Measuring quality requires quality in measuring

Hopefully the quality of life and care experience surveys continue to evolve with learnings and feedback from providers delivering them, writes Elyssia Clark.

Hopefully the quality of life and care experience surveys continue to evolve with learnings and feedback from providers delivering them, writes Elyssia Clark.

When the federal government announced the introduction of surveys to monitor the care and quality of life for aged care residents, we identified two potential challenges.

Not only were there challenges around how we would deliver the Quality of Care Experience – Aged Care Consumers (QCE-ACC) and the Quality of Life, and the Aged Care Consumers (QOL-ACC) surveys – but also concerns about how residents felt about participating in another survey.  

We ran early pilot surveys at two homes to help us work through any issues before the program went live in April this year. Up to 38 per cent of residents refused to participate in the pilot with many claiming they had “already done the survey”.

Elyssia Clark

Also known as survey fatigue, residents felt they were being asked to complete survey after survey, which had the potential to impact the volume and quality of feedback.

Residents found the survey language and phrasing to be a challenge with complex wording making the process daunting. Many asked team members to read out the questions and provide simplification or further explanation to help them understand.

Timelines were also an issue. Our residents lead busy, active lives thanks to the number of activities available. This made it difficult to not only survey all residents but also catch them when they were most alert, which tends to be in the morning.

To combat this, our residential managers helped us identify residents with no or mild cognitive impairment who would be better able to self-complete the survey. We also increased the font size and included visual answer codes to help residents respond more effectively.

Those unable to complete surveys on their own were either given the option of electronically assisted interviews or interview by proxy. Assisted interviews were prioritised as part of morning scheduling.

Unfortunately the extended text in the interviewer-assisted surveys continued to prove challenging for residents.

We also tried to help residents understand the difference in surveys by providing them and their family members with letters about the research as well as a contact point for all questions. Posters were also installed in each home and all staff were comprehensively briefed so they could answer any questions about what we were doing, and why.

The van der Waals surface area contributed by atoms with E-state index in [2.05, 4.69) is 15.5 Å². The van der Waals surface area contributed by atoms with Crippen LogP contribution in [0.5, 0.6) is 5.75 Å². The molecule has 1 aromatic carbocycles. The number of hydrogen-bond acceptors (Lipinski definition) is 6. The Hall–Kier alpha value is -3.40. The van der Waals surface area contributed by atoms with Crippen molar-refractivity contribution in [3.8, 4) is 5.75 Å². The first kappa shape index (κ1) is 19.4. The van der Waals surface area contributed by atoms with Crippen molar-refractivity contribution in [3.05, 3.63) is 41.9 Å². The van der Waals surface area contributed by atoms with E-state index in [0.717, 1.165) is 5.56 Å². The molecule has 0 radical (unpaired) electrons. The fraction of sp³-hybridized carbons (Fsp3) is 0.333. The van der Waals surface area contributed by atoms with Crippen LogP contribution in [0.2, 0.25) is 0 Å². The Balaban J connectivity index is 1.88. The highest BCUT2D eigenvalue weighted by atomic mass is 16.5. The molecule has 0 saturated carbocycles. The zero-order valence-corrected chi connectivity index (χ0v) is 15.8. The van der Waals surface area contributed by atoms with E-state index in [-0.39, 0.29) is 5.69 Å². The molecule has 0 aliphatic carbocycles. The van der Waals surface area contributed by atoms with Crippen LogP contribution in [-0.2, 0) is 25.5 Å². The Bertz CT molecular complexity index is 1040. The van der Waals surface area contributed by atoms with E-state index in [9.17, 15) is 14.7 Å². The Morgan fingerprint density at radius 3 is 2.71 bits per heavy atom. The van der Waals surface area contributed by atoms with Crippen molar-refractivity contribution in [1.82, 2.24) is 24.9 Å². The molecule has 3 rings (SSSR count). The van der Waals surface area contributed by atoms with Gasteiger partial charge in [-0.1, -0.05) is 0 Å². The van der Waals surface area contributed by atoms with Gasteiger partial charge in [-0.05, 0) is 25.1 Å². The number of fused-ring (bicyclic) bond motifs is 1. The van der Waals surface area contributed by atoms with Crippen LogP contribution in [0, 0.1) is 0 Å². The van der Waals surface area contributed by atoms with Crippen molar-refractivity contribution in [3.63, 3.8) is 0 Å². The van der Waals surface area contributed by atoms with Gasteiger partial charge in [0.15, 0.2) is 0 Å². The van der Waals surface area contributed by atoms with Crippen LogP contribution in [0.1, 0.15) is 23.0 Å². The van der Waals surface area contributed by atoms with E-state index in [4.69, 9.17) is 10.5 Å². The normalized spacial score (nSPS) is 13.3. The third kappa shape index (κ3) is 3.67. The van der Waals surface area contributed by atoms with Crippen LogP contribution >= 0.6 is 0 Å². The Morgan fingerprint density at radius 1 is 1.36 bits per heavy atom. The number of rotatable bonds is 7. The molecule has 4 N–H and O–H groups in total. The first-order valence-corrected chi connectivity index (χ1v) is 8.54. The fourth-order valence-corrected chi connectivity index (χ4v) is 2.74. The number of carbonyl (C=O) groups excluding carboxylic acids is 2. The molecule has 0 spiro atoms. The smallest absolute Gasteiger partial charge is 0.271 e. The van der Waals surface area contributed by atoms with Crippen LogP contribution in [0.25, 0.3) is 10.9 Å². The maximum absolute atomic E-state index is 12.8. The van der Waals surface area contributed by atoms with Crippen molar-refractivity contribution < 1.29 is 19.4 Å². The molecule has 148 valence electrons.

Despite these measures, we still expect to see a decrease in response rates from proxy survey respondents, which is already only around 15-to-35 per cent. We anticipate that this will continue to fall unless they have seen changes in the care provided, which is unlikely given the short timeframe between surveys.

We found that some questions were not applicable to all residents. For example, some residents explained that they were not experiencing any pain, therefore could not answer questions on this topic.

Our culturally and linguistically diverse residents were also excluded from the process as there were no survey translations available at the time of interviewing.

Australia’s population of overseas-born residents has grown by almost six per cent in the past 10 years. This means there will be a corresponding increase in the number of CALD residents in the future and need to be included in any planning for the sector.

While we continue to refine processes, we hope the surveys will continue to evolve with these learnings and feedback from providers as we deliver them on the ground.

Elyssia Clark is general manager of customer, insights and marketing at Benetas

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Tags: benetas, elyssia clark, quality of care, quality of life,

1 thought on “Measuring quality requires quality in measuring

  1. Great article Elyssia. We provided much of this feedback, and more, when we participated in the pilot of the expanded quality indicators. Unfortunately, our feedback seemed to fall on deaf ears. I also hope the surveys will evolve based on our learnings as they have great potential to facilitate improvements in the sector if implemented appropriately.

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